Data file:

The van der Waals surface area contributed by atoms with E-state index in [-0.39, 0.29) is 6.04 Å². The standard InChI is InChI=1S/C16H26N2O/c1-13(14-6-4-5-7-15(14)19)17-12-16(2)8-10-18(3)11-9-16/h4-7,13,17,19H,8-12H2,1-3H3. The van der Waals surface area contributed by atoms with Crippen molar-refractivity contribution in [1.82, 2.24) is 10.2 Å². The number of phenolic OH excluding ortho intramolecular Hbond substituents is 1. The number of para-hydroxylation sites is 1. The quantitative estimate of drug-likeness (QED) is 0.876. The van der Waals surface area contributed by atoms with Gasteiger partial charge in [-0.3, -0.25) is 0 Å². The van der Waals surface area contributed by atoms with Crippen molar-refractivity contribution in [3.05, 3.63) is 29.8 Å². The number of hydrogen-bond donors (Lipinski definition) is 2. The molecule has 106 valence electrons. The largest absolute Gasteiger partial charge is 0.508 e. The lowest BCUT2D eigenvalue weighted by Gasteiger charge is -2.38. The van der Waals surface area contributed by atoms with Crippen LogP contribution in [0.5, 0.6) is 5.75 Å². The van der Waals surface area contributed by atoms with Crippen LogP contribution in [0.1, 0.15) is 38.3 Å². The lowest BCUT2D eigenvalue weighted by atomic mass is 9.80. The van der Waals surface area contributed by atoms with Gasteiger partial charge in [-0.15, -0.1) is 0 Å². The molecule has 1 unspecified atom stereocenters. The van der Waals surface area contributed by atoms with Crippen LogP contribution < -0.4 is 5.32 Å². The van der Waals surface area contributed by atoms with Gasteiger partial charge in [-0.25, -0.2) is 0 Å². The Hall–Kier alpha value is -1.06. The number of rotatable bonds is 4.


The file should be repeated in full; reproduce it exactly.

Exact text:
The van der Waals surface area contributed by atoms with E-state index in [-0.39, 0.29) is 6.04 Å². The standard InChI is InChI=1S/C16H26N2O/c1-13(14-6-4-5-7-15(14)19)17-12-16(2)8-10-18(3)11-9-16/h4-7,13,17,19H,8-12H2,1-3H3. The van der Waals surface area contributed by atoms with Crippen molar-refractivity contribution in [1.82, 2.24) is 10.2 Å². The number of phenolic OH excluding ortho intramolecular Hbond substituents is 1. The number of para-hydroxylation sites is 1. The quantitative estimate of drug-likeness (QED) is 0.876. The van der Waals surface area contributed by atoms with Gasteiger partial charge in [-0.3, -0.25) is 0 Å². The van der Waals surface area contributed by atoms with Crippen molar-refractivity contribution in [3.05, 3.63) is 29.8 Å². The number of hydrogen-bond donors (Lipinski definition) is 2. The molecule has 106 valence electrons. The largest absolute Gasteiger partial charge is 0.508 e. The lowest BCUT2D eigenvalue weighted by Gasteiger charge is -2.38. The van der Waals surface area contributed by atoms with Crippen LogP contribution in [0.5, 0.6) is 5.75 Å². The van der Waals surface area contributed by atoms with Crippen LogP contribution in [0.1, 0.15) is 38.3 Å². The lowest BCUT2D eigenvalue weighted by atomic mass is 9.80. The van der Waals surface area contributed by atoms with Gasteiger partial charge in [-0.15, -0.1) is 0 Å². The molecule has 1 unspecified atom stereocenters. The van der Waals surface area contributed by atoms with Crippen LogP contribution < -0.4 is 5.32 Å². The van der Waals surface area contributed by atoms with Gasteiger partial charge in [-0.25, -0.2) is 0 Å². The Hall–Kier alpha value is -1.06. The number of rotatable bonds is 4.